Model a Farm Using OOP
00:00 The challenge is to create a simplified model of a farm. Also, keep in mind that there are many correct answers. So this is not going to be an exact solution, but there are going to be a lot of different solutions that are all correct.
There are specific requirements that you can use as a guideline. Keep in mind that they’re open to interpretation. You should have at least four classes: the parent
Animal class, and at least three child classes that inherit from
00:32 So that could be walking, running, eating, sleeping, or something that only, I don’t know, a horse would do. Keep it simple. Utilize inheritance. Make sure you output details about the animals and their behaviors.
How many can fit into a
Barn? Maybe you want to continue this. Maybe you feed the animals with other classes that could represent foods. Maybe there’s like this level of hunger, level of enjoyment that gets modified when you feed them.
01:36 The focus of this assignment is less about the class syntax, which you’ve already trained before in the review exercises, but it’s about software design in general. And again, this is highly subjective, so it’s intentionally left open-ended so that you get a chance to think about how you would organize your code into classes.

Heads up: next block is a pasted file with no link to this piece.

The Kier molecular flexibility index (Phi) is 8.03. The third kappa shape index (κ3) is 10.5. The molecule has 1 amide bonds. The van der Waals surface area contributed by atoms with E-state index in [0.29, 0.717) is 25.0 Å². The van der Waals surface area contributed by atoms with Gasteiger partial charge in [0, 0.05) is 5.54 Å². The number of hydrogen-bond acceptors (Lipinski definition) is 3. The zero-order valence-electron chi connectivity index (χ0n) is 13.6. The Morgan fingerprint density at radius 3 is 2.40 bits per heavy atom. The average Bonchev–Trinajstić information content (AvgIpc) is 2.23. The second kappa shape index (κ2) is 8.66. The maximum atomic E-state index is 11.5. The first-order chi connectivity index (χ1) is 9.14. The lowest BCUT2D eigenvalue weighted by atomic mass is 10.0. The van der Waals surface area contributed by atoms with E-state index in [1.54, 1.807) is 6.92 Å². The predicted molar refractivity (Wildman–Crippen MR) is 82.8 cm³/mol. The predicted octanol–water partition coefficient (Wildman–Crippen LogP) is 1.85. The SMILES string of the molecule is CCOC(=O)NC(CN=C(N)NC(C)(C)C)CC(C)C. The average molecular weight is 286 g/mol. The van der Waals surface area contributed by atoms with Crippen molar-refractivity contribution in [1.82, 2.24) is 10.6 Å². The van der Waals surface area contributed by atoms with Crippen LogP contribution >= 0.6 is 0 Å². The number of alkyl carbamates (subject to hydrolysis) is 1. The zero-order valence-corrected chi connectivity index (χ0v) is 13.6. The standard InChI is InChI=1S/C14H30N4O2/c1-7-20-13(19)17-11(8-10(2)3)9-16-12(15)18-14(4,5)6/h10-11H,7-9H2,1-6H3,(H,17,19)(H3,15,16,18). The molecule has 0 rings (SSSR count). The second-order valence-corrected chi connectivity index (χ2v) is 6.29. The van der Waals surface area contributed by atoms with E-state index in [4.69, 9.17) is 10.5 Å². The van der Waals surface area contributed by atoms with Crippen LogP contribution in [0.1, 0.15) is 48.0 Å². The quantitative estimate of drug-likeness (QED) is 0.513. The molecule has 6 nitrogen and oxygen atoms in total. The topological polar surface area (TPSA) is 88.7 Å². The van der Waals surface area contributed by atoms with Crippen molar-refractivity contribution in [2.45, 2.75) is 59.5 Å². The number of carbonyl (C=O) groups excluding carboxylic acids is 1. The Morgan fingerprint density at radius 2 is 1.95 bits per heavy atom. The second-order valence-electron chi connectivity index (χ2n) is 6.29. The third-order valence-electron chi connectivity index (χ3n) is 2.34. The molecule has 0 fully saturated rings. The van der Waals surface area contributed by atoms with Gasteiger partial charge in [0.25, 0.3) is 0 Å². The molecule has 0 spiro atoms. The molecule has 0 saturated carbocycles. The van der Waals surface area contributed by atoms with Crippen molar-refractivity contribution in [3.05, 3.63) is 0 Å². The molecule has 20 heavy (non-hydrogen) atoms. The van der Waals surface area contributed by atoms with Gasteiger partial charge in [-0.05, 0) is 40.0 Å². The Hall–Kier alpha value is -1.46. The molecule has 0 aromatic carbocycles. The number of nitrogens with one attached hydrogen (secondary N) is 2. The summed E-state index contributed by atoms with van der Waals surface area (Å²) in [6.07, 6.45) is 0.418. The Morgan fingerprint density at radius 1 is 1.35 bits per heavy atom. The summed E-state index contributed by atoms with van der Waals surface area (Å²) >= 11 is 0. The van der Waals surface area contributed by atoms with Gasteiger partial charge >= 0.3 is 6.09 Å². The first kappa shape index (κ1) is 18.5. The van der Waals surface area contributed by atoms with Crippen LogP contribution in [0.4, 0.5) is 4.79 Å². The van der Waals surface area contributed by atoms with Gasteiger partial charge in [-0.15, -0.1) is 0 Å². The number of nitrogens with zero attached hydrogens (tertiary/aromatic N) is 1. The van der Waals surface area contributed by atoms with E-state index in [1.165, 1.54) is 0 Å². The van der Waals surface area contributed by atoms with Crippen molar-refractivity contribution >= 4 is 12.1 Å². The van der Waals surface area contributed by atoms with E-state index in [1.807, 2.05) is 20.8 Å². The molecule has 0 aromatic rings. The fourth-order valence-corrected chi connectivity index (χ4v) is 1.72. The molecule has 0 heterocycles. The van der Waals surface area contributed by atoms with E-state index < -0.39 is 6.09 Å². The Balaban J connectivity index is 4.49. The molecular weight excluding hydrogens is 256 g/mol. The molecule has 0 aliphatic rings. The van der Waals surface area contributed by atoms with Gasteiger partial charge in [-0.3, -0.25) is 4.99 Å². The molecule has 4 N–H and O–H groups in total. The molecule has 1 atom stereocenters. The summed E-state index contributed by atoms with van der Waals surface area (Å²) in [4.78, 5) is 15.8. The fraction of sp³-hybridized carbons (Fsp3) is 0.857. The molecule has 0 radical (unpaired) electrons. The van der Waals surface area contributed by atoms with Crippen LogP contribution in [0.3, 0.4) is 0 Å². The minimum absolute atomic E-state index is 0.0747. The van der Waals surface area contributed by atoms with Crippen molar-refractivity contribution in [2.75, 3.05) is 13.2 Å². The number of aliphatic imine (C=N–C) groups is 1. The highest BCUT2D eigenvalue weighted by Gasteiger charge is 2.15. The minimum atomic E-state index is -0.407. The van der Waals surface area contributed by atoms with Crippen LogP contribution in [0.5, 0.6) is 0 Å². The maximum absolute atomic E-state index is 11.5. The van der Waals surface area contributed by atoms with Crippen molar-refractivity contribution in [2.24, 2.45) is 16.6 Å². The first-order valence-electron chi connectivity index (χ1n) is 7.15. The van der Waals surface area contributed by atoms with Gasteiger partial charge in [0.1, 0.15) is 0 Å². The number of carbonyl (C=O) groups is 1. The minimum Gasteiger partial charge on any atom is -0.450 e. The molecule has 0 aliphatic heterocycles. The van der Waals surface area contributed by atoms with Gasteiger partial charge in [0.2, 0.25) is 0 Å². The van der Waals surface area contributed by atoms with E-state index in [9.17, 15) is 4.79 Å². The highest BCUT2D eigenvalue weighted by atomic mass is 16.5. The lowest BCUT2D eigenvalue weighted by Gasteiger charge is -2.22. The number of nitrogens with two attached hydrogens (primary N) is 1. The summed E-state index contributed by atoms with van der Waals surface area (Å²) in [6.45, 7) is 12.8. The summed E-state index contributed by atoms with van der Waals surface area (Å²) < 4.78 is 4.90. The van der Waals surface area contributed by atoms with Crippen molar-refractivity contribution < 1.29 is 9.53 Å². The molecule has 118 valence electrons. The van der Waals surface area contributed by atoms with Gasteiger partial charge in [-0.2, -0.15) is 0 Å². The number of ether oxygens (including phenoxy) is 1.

02:57 Now you can take pen and paper, or you can use a digital tool. It doesn’t really matter what material you use. The important thing is that you use your hands and that you can iterate over it often. Draw out your image of the code that you want to build, and I mean, do that before you actually write any code. So grab a pen and paper, sketch out a model of your farm. Identify what classes you want to build, which attributes they should have and which methods they should have.
03:24 Think about inheritance that can help you to prevent code duplication. And do this as often as you need before actually starting to code, just until you have a good mental model of what that farm abstraction is going to look like, because it costs a lot less energy to just draw a circle or a square and write a word there than to actually build that class.
03:48 If you do that beforehand, it just sorts your brain and gets you a mental model of the code that you’re actually going to build, which is super helpful, and it’s going to make your developing experience much nicer. So do that first.
04:02 Draw the idea of the farm that you want to model, and only start coding afterwards. I’ll also sketch my idea on digital paper in the next lesson. When you’re done sketching and coding your own farm, then continue with the next lesson and start to compare your solution and your process to mine. Have fun and see you there.
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